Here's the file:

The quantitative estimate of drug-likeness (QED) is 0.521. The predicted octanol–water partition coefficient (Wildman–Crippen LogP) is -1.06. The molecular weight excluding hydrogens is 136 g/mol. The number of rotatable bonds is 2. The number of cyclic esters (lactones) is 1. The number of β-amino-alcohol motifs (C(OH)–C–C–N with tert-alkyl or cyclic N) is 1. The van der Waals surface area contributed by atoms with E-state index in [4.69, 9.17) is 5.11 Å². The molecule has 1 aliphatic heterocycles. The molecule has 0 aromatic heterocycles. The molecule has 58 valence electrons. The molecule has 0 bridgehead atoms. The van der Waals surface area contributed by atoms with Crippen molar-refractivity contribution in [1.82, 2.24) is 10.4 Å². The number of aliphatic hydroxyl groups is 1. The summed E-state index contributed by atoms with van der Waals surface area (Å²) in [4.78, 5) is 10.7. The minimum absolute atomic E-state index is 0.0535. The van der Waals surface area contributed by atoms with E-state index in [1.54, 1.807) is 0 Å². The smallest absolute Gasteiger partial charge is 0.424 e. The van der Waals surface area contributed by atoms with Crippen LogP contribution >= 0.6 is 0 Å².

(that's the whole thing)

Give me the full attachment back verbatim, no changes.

The quantitative estimate of drug-likeness (QED) is 0.521. The predicted octanol–water partition coefficient (Wildman–Crippen LogP) is -1.06. The molecular weight excluding hydrogens is 136 g/mol. The number of rotatable bonds is 2. The number of cyclic esters (lactones) is 1. The number of β-amino-alcohol motifs (C(OH)–C–C–N with tert-alkyl or cyclic N) is 1. The van der Waals surface area contributed by atoms with E-state index in [4.69, 9.17) is 5.11 Å². The molecule has 1 aliphatic heterocycles. The molecule has 0 aromatic heterocycles. The molecule has 58 valence electrons. The molecule has 0 bridgehead atoms. The van der Waals surface area contributed by atoms with Crippen molar-refractivity contribution in [1.82, 2.24) is 10.4 Å². The number of aliphatic hydroxyl groups is 1. The summed E-state index contributed by atoms with van der Waals surface area (Å²) in [4.78, 5) is 10.7. The minimum absolute atomic E-state index is 0.0535. The van der Waals surface area contributed by atoms with E-state index in [1.54, 1.807) is 0 Å². The smallest absolute Gasteiger partial charge is 0.424 e. The van der Waals surface area contributed by atoms with Crippen LogP contribution >= 0.6 is 0 Å².